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Monday, June 29, 2009

Collecting Greco-Roman Antiquities Today

Collecting remnants from our classical past has been an interesting and valuable pursuit since the Renaissance, but the dangers surrounding acquiring such pieces are more prevalent than ever. Once a must have for any erudite person’s collection, Roman and Greek antiquities are now understood as one of the few physical links we have to our ancient predecessors. Avoiding the pitfalls of looted and forged items is essential in the pursuit of relics from Europe’s classical past, and an educated appraiser is the most important tool for success.

The most common items on sale on the market are pottery pieces such as oil lamps, serving vessels and amphorae and small-scale statues typically made of marble. Many of the items have been in circulation for quite some time while others are not deemed important enough to be kept as museum items and thus offered up on the market in an effort to support ongoing excavation. Newly discovered large-scale objects are rarely sold because national museums deem them important links to their past and priceless.

Legal concerns surrounding the provenance of accumulated items have made quite a splash in the news as of late, and many institutions are currently in legal battles defending the methods used to accumulate items in their collection. The Getty in Los Angeles was recently compelled to return 40 items from their collection after controversy surrounding the previous curator of antiquities erupted. One such item, a 5th Century BC statue of Aphrodite, was supposedly smuggled out of Sicily via a network of black market antiquarians (Wiley).

The problem with illegal excavation, besides material theft, is that items dug up as treasure are robed of their context. Archaeology today is a science, and the particular soil level in which an item is found tells these scientists much about the history of the object and site as well. It had been a common practice for Popes of early modern Europe to send diggers in search of artistic treasure buried beneath Rome but these practices were finally abandoned with the rise of modern excavation techniques pioneered by archaeologists such as Heinrich Schliemann.

The rise of Internet sites such as eBay has allowed for an increase in the sale of counterfeit items but thankfully a decrease in theft from archaeological sites. Today a collector has to worry not only about whether or not their item has been stolen but also if the item they have accumulated is a forgery. Matt Palmquist reporting on an article in Archaeology by Charles Stanish notes that as soon as eBay became a popular market fake antiquities were on the top of the list of questionable items being sold. Initially sub-par, these forgeries are now becoming increasingly more sophisticated as the makers refine their industry. The legal ambiguities coupled with the inexpensive production costs make forgery, not looting, a more cost effective means of making a profit from objects of shady provenance.

Consultation services through MIR Appraisal Services Inc. can lead you in the right direction in terms of authenticating conventional fine art and antiques but also such items as ancient pottery and can help you sort out the authenticity of your Roman and Greek items. Our appraisers work hand in hand with a panel of researchers that have seen quite a number of forgeries. With inauthentic items being sold so frequently on eBay and other websites it is no wonder they have seen such items. Remember, a certificate of authenticity is only as good as the organization issuing it.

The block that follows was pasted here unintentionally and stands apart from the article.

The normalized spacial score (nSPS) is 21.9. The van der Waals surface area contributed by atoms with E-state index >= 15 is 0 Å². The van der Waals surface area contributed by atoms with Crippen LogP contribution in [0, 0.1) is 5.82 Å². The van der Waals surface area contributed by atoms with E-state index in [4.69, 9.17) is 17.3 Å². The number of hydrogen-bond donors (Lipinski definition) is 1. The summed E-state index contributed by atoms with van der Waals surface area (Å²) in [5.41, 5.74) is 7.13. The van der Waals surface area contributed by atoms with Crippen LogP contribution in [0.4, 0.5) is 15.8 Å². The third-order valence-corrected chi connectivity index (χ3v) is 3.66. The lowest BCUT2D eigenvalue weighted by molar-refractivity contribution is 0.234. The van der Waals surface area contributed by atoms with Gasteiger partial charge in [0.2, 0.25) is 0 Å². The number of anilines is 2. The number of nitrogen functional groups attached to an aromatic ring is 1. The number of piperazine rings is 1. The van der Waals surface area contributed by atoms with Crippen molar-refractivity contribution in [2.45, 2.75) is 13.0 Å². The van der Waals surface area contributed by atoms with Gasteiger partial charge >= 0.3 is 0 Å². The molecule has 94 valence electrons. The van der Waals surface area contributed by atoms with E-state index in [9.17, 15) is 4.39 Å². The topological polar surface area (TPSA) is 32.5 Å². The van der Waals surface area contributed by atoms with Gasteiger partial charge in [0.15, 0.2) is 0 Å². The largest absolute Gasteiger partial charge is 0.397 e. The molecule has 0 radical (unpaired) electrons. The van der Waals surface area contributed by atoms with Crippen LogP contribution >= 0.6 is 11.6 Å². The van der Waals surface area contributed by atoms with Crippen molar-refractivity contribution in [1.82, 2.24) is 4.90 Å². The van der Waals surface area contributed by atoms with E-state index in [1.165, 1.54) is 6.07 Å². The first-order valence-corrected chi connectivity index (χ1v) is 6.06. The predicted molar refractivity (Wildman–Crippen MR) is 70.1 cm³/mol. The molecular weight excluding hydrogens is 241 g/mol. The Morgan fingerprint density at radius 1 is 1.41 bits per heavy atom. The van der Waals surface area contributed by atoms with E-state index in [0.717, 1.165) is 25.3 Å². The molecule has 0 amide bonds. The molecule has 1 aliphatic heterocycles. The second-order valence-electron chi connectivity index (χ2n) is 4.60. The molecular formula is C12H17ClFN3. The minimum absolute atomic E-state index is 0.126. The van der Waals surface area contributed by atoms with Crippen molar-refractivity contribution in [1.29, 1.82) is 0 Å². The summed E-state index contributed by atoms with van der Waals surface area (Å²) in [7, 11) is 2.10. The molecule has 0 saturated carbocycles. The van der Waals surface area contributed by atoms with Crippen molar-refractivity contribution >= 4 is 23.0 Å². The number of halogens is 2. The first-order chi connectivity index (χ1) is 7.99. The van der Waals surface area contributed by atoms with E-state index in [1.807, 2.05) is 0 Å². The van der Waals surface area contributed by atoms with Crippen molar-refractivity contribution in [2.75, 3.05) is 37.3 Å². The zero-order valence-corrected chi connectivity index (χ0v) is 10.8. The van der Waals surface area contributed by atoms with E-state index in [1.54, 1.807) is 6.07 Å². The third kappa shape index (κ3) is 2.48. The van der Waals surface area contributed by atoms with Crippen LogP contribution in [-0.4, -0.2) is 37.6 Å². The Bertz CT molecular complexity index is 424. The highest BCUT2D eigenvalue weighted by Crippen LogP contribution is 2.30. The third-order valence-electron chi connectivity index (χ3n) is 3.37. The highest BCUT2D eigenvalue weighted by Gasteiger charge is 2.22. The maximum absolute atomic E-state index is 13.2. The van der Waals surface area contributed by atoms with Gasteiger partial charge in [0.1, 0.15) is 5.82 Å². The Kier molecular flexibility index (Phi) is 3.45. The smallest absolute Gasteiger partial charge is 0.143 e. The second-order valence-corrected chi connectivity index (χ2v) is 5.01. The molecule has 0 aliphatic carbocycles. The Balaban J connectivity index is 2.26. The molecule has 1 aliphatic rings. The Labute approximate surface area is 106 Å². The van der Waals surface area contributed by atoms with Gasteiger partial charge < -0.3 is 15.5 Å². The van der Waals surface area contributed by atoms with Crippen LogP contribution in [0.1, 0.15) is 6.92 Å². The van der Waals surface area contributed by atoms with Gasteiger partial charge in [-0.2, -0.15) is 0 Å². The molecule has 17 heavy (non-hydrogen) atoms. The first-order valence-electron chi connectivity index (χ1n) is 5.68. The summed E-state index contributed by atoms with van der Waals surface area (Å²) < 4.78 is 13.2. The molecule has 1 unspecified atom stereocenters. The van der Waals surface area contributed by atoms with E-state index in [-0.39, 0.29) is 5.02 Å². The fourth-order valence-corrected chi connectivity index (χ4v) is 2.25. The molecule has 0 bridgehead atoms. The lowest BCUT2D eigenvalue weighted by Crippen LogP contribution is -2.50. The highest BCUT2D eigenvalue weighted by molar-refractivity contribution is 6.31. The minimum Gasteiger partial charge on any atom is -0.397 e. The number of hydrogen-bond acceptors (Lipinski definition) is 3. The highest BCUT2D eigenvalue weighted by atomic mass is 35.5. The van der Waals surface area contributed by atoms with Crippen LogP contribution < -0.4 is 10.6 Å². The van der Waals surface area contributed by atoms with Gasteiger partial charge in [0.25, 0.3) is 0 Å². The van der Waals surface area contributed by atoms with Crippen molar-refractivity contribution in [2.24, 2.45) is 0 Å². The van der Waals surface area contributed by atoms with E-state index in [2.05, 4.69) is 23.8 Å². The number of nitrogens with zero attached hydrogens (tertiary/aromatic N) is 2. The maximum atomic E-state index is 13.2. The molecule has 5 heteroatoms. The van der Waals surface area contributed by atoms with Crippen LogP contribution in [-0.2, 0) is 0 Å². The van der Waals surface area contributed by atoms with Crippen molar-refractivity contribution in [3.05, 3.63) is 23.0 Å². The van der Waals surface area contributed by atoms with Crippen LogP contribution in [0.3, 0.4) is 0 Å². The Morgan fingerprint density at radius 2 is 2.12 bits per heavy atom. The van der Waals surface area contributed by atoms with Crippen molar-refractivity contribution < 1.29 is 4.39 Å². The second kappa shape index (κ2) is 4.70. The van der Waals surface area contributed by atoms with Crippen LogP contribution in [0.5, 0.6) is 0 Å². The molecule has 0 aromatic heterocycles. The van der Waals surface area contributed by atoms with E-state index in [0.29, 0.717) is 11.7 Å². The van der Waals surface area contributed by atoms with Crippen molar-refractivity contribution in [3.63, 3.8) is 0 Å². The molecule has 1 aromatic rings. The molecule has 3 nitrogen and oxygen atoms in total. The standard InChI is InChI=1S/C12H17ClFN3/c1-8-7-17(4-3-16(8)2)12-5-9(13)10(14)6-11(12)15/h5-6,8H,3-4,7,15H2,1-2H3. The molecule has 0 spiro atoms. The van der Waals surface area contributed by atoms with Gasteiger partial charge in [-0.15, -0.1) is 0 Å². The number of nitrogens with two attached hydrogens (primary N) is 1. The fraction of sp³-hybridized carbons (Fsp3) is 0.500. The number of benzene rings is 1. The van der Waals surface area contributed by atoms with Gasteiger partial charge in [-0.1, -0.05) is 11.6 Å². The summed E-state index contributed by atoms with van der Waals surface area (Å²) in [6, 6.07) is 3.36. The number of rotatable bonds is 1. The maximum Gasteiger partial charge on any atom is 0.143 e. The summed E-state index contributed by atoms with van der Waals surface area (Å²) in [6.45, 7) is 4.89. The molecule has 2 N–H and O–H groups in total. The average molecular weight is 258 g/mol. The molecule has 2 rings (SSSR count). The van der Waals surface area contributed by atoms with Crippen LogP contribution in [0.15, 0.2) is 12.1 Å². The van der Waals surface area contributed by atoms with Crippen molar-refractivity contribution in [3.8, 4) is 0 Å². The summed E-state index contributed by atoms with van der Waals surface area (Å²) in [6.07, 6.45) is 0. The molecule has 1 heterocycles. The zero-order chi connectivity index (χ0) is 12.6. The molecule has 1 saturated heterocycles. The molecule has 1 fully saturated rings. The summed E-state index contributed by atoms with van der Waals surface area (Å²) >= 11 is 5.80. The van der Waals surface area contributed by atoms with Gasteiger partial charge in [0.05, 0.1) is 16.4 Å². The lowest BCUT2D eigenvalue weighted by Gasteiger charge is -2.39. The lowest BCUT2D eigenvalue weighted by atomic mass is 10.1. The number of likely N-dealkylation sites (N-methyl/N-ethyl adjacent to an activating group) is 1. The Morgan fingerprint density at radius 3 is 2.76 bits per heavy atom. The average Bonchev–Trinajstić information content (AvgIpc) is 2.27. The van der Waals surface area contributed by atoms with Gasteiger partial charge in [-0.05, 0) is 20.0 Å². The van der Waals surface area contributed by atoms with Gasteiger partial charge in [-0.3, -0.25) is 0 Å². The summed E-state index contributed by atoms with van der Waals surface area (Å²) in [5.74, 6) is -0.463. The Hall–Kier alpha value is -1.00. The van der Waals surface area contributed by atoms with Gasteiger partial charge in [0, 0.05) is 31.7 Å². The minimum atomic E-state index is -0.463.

MIR Appraisal Services, Inc.

307 N. Michigan Avenue, Suite 308

Chicago, IL 60601

(312) 814-8510

Works cited:

Wiley, David. “Getty to Hand Back ‘Looted Art’ in BBC News.

Palmquist, Matt. “Indiana Jones and the Temple of eBay” in Miller-McCune.


Kennedy, Randy. “Collecting Antiquities, Cautiously, at the Getty” in New York Times.

Image credits:

Wednesday, June 24, 2009

The Art Institute of Chicago's Modern Wing & Additional Art Museum Renovations

With just over a month since Chicago’s Art Institute officially opened the Modern Wing, it is important to remember other memorable additions or renovations to art museums of late.

The Art Institute of Chicago, Modern Wing
Conceived of after the successful public reception of Millennium Park, the Modern Wing was designed by Italian architect Renzo Piano and is the southern bookend for the Millennium Park project. Connected to the park via a whimsical bridge rising over Monroe Street, it was received with much fanfare over the past month and written about by the world’s most influential newspapers. Thousands of Chicagoans and visitors alike have already visited the airy edition and appreciated the expanded modern collection in the clean and naturally lit galleries. Standing as a reminder of the success of green planning and simplicity, the Modern Wing is the newest in the line of important changes helping to improve Chicago.

Acropolis Museum, Athens
Another notable addition getting attention in the news is the new Acropolis Museum in Athens. Reenergizing the cultural scene in Athens, this 200 million dollar modern structure is an ideal setting to view some of mankind’s greatest artistic achievements. The crisp architectural details and generous amount of light streaming through the windows allow for the true beauty of the pieces on display to shine through. A dramatic concrete and glass structure built at the foot of the Acropolis, the construction of this world-class museum has even reenergized the debate over where the Elgin Marbles should be housed. Regardless of the outcome of this familiar struggle, the museum promotes classical beauty while at the same time being beautiful in its own right.

Milwaukee Art Museum, Brise-Soleil
In what was once known as the German Athens, the Spanish architect Santiago Calatrava created a beautiful addition to the Milwaukee Art Museum in 2001. The addition, which is perched on Lake Michigan and replete with movable arched wings and a beautiful white skeletal structure, the construction did much to inject life into a faltering art community in Milwaukee. The addition caught the attention of the international media as well as museum goers and has served as the hub of cultural and social life of Milwaukee ever since. It is an example of how a talented architect, a cultural institution, and a beautiful location can come together to reinvigorate a neglected collection in the Midwest.

Neues Museum, Berlin